Goon: Last of the Enforcers is available for streaming in the US this weekend. It’s a brutal and fun film, well shot, with lived-in performances by Seann William Scott (in the role he was born to play) and Liev Schreiber.
Writer and director Jay Baruchel has been making the podcast rounds over the past week to promote the release. He’s been on Marc Maron’s WTF, Bullseye with Jesse Thorn, and Puck Soup. Speaking with Greg Wyshysnki and Dave Lozo on that last one, Baruchel explained the allure of fighting in hockey and why its opponents’ arguments are empty:
“With medical data, the people that have found it unpalatable now have a moral reason to find it unpalatable. Whereas I feel like the greatest ill for players facing head trauma now is hitting from behind and elbows to the side, getting cheap-shotted. When two men drop their gloves and elect to fight each other, they’re exerting agency. They’re electing to be there. When a kid gets run into the boards from behind, they don’t have a choice in the matter.”
Baruchel’s point about the danger of bad hits and speed is well taken. Two of the worst NHL injuries in the past decade, Marc Savard’s and Sidney Crosby’s, had nothing to do with fighting. But, in another sense, Baruchel is also right about fighting itself. He is correct that fighting is a choice, but too often it is a choice made only by marginal players whose alternative is not to play in the NHL at all.
I share Baruchel’s fondness for tough-guy players. I count Matt Hendricks and Matt Bradley among my all-time favorite Capitals because of their heart and their willingness to sacrifice for their team. But there’s a pattern to the players who lead the lists every season. They tend to earn near league minimum, they don’t play every night, and they’re often on the final year of their contracts.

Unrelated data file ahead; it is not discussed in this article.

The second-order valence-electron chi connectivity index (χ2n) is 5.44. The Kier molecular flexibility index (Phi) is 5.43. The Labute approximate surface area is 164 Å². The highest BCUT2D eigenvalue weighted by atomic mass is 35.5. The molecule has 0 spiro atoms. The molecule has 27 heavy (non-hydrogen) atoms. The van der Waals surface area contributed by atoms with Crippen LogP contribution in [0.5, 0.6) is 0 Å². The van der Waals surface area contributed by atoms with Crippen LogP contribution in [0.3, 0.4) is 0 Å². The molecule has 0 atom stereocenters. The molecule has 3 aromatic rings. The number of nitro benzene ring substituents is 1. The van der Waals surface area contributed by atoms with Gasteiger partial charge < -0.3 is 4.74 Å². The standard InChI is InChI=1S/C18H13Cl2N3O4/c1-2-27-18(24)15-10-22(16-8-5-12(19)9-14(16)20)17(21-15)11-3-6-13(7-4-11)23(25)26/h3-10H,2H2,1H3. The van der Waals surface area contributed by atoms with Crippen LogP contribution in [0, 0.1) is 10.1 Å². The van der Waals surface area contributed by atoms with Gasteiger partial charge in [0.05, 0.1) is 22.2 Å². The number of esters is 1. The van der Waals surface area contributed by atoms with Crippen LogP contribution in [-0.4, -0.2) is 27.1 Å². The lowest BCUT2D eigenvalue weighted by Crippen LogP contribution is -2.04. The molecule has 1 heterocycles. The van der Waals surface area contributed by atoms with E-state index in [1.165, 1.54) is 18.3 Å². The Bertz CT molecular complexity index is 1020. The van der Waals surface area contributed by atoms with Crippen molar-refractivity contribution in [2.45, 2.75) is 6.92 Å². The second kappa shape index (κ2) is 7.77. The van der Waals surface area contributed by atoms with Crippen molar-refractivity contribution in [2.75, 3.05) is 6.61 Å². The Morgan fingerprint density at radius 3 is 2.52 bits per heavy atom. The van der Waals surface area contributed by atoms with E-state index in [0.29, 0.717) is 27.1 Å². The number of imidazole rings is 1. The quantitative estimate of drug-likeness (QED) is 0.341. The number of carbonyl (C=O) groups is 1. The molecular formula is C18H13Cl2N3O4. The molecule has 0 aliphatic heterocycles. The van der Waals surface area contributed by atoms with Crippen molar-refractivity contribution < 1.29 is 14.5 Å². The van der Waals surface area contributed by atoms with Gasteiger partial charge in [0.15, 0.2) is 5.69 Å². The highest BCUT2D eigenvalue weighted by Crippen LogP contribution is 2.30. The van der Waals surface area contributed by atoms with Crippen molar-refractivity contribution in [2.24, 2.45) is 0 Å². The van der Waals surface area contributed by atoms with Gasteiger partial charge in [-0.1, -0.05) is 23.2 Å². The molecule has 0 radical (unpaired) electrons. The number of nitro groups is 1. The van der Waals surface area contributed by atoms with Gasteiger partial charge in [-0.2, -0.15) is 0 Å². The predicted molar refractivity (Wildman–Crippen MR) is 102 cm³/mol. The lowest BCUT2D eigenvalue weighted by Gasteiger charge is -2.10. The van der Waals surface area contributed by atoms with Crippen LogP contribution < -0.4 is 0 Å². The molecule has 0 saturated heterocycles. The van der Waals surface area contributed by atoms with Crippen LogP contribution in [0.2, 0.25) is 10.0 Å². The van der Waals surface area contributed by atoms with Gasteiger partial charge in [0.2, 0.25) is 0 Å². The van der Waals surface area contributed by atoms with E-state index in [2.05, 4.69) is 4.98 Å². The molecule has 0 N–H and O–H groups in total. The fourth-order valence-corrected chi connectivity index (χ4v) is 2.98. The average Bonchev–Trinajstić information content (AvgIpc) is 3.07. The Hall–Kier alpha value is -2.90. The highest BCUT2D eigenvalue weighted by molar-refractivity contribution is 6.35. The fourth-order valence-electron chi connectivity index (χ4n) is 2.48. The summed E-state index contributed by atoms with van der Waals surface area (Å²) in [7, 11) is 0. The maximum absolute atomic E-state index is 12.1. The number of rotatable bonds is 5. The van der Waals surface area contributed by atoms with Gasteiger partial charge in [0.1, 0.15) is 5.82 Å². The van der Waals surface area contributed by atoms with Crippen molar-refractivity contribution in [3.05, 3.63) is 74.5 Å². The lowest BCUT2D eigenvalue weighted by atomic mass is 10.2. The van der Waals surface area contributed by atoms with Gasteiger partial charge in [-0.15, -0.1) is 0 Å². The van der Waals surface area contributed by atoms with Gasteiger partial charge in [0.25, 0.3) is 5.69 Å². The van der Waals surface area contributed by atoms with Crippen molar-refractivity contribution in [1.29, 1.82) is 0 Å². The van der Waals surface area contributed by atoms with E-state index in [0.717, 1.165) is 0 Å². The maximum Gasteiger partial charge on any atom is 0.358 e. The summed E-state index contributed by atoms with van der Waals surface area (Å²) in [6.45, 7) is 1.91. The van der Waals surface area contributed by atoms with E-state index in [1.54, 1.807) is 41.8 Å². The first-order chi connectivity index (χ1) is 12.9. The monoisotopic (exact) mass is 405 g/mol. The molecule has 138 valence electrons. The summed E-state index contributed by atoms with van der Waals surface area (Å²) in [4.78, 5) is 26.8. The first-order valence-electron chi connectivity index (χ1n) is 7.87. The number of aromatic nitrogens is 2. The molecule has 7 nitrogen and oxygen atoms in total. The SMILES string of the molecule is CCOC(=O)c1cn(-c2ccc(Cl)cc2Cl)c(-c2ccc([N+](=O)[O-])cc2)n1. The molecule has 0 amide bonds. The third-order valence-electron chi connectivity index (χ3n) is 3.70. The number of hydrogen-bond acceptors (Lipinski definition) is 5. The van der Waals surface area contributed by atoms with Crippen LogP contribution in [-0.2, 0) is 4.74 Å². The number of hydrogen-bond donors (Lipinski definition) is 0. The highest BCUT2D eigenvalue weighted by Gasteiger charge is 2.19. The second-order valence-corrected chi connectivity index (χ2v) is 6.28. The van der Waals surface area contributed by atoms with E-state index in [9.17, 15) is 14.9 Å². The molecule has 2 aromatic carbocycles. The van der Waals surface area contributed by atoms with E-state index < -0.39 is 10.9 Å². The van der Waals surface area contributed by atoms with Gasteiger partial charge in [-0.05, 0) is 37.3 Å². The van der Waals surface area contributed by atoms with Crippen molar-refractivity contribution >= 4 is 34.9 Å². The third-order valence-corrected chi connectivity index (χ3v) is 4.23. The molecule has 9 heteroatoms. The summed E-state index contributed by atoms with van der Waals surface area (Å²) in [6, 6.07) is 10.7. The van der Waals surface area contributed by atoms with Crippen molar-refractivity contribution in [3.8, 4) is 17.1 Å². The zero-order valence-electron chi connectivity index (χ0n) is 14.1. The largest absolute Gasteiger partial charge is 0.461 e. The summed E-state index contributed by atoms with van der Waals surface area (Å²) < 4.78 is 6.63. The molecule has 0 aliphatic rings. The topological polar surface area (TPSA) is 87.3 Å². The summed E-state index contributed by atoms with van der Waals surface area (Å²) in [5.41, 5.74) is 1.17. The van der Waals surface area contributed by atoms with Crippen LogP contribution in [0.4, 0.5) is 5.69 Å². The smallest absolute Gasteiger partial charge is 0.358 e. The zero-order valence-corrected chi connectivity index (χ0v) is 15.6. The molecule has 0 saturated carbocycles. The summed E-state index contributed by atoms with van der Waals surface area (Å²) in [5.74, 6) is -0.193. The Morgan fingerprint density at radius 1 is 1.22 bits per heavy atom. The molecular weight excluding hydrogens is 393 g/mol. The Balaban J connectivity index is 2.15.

I pulled the players with the twenty most fighting majors each season since since 2012-13. Then I found the contract details for all 100 of those player-seasons. The weighted-average top-20 fighter looks like this:
|10||fighting majors per season|
|$1.2||salary cap hit (in USD millions)|
|0.1||years remaining on contract|
No player earning more than $3 million has been in the league’s top-20 in the last five years. Seventy-five of the 100 players have had zero or one year remaining on their deals. It seems a player who has job security and a league-average paycheck doesn’t drop gloves frequently.
There are a handful of exceptions. Derek Dorsett, Brandon Prust, Matt Martin, and Antoine Roussel are strong, well-compensated players who fight often anyway. (Without them, the mean cap hit of top fighters would plummet.)
If you saw a player fight last season, that player on average would miss 19 games and barely crack 900 minutes of ice time. The players who fight often are more likely to get benched, scratched, or re-assigned to the American Hockey League. That creates a tremendous incentive for a player to garner attention and affection from management, ownership, and fans. If a good fight from a borderline player means the difference between mere subsistence and earning $650,000 per year, then a few punches to the brain might seem worth it.
With a pathetically weak labor union and star players who have little interest in using their leverage to codify protections for the more vulnerable among them, marginal players have to get what they can while they can – before their bodies give out like Doug Glatt’s and Ross Rhea’s. We can tell ourselves that fighting is all about personal agency and “electing to be there,” but then we would have to ignore the forces that often compel players to do so. You don’t have to fight, the market says, but then you’ll never earn a living in this sport.
In about ten days, the Capitals training camp will begin. At some point, one young player struggling to get noticed will realize that he is on the brink of getting sent home. He will find another player in a similar situation, and they will agree to punch each other in the head in hopes that their lifelong dream of a rewarding career in professional hockey will last a little longer. It will be their choice, for sure, but it will be one made out of desperation and depredation.
Goon: Last of the Enforcers is available to stream now. Watch it on your day off thanks to Labor Day.
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